While Osato’s mixed-race heritage had inhibited her capacity to tour with Ballet Theatre, it did not seem to concern Broadway producers. Acknowledgment of her race, however, went underground for a time. Her next Broadway role came with On the Town, and the show’s creative team clearly worked to manage Osato’s race as they shaped the show. The role of Miss Turnstiles was written expressly for her, as numerous sources document, and all this occurred within the context of a show that was drafted and cast very quickly.
As it turned out, by late December 1944, when the premiere of On the Town took place, the Allies had begun gaining traction in the war, and Sono’s prominent presence on stage was probably less volatile than just a few months earlier, when casting decisions were made. Iwo Jima had been bombarded in November 1944, a prelude to the Allied invasion of the island that would take place the following February. Perhaps most relevant for Sono, the internment of Japanese Americans on home soil had been coming under sharp criticism, and on December 17, 1944, the War Department announced that the “mass exclusion of persons of Japanese ancestry from the West Coast was ended . . . effective January 2,” as quoted in the New York Times. It took some months to implement that policy.
Shoji Osato still remained on parole in Chicago, but he kept petitioning to join his wife and children in New York City, where they had settled. His requests were repeatedly denied. This meant he was not present for his daughter’s opening night in On the Town. He finally attended the show in April 1945.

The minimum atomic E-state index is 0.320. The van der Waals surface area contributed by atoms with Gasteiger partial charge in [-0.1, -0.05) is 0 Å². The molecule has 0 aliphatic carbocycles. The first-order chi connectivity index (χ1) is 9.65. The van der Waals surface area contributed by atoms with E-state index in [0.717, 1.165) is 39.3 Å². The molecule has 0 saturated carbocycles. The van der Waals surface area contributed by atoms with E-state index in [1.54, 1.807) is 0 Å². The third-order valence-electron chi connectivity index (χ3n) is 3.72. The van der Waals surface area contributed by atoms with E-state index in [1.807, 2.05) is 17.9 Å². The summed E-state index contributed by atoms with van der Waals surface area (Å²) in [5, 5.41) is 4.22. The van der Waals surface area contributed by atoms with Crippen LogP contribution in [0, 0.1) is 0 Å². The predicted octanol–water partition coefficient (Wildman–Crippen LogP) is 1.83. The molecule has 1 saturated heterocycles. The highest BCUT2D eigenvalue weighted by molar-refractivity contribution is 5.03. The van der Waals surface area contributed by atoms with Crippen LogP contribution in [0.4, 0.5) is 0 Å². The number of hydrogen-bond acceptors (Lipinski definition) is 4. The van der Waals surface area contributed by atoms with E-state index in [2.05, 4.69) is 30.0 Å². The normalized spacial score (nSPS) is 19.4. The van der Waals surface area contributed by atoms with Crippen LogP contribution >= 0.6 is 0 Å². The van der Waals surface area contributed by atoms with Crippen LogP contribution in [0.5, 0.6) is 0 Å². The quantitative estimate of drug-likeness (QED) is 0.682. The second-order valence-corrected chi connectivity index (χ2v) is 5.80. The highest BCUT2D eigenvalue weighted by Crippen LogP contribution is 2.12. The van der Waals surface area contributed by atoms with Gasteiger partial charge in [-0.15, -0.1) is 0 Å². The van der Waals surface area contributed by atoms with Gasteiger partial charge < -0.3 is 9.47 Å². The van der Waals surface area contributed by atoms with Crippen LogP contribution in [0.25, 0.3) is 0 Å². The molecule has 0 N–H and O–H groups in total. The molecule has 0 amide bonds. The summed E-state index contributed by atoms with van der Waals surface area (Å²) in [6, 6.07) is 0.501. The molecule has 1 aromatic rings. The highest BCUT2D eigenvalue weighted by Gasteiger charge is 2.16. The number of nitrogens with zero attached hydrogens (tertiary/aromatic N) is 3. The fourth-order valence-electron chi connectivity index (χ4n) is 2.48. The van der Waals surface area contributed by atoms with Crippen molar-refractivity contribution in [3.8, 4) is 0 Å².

Sono Osato’s presence as the star of On the Town, playing the unlikely role of an all-American beauty queen, represents one of the more remarkable moments on Broadway during World War II. As a woman of Japanese-American heritage, she soared past historic barriers for performers of her race, and she did so with such flair that the barriers almost seemed to be an illusion. But not quite. Her prodigious talent and intelligence, together with her beauty and work ethic, trumped the social and racial constraints that surrounded her. Sono’s work with the Ballet Russe de Monte Carlo put her in New York City at an historical moment when the realms of dance and theater had become deeply cosmopolitan, in large part from absorbing so many European refugees. Coming of age with the Ballet Russe also put Sono in a profession dedicated to enacting fantasies. Exoticism represented a norm in ballet, and the transnational migrations of the Ballet Russe provided a fluid environment in which her stage persona could be in a state of constant flux. She played sirens and swans, lovers and Japanese bar-boys, and, with One Touch of Venus, she started traversing genre boundaries, swapping tutus for short velveteen skirts.